Students from Solihull College & University Centre have been down at Tudor Grange Park exploring an exciting new temporary energy installation. The park is currently hosting the installation as part of the first stage in the Council’s new plans to bring low-carbon heat to town centre buildings. A test borehole is being drilled to see what groundwater flows may be available from the water-bearing rock beneath Tudor Grange Park.
If there is sufficient water flow the council hope to use this low carbon heat energy in an energy network. The network could then provide heat and power to public buildings and private sector customers including Tudor Grange Leisure Centre, town centre businesses, the Council House and schools in the area including the College.
Students have visited the project to explore and investigate the activity in relation to their course and to learn more about the science and engineering behind the borehole drilling process.
Construction & The Built Environment students visited the rig with their lecturer Hugh McLelland and Principal John Callaghan. Luke Mooney, a first year student stated: “It was really interesting to learn more about the technical process. One of the modules we cover on our course is alternative energies and we have been looking at the role of heat networks. Funnily enough we are just about to cover the borehole process so having an opportunity to come and see it in action right here on our doorstep is great. It would be amazing if our college could be one of the first buildings to benefit from this project.”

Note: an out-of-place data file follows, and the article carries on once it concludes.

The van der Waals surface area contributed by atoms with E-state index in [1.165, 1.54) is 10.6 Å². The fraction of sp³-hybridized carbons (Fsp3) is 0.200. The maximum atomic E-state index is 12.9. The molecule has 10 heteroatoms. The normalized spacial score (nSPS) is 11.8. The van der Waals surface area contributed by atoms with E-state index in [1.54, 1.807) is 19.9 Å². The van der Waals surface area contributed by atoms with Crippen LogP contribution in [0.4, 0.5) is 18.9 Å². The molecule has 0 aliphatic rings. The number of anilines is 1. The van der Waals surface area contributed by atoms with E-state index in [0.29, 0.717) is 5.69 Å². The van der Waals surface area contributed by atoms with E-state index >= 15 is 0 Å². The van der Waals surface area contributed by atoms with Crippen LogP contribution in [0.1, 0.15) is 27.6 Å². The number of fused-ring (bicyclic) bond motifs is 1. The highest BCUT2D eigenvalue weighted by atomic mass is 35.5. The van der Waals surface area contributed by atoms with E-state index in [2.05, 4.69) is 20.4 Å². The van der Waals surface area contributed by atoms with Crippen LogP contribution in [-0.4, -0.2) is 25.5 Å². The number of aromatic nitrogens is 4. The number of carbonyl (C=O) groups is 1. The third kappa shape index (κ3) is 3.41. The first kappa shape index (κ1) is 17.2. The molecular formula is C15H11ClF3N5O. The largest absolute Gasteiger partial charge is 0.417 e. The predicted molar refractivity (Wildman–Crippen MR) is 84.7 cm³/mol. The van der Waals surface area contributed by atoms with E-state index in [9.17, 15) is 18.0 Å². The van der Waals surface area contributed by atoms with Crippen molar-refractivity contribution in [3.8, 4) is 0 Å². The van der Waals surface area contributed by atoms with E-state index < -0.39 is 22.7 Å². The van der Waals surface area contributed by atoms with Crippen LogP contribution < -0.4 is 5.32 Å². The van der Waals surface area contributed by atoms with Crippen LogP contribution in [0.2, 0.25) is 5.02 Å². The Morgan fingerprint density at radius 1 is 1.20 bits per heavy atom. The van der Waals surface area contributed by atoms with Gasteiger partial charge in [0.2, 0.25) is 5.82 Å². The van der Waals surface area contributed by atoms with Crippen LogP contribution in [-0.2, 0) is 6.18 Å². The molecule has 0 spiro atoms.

The testing process is expected to take no longer than seven weeks and there will be minimal disruption to parking at Tudor Grange Leisure Centre, council chiefs say.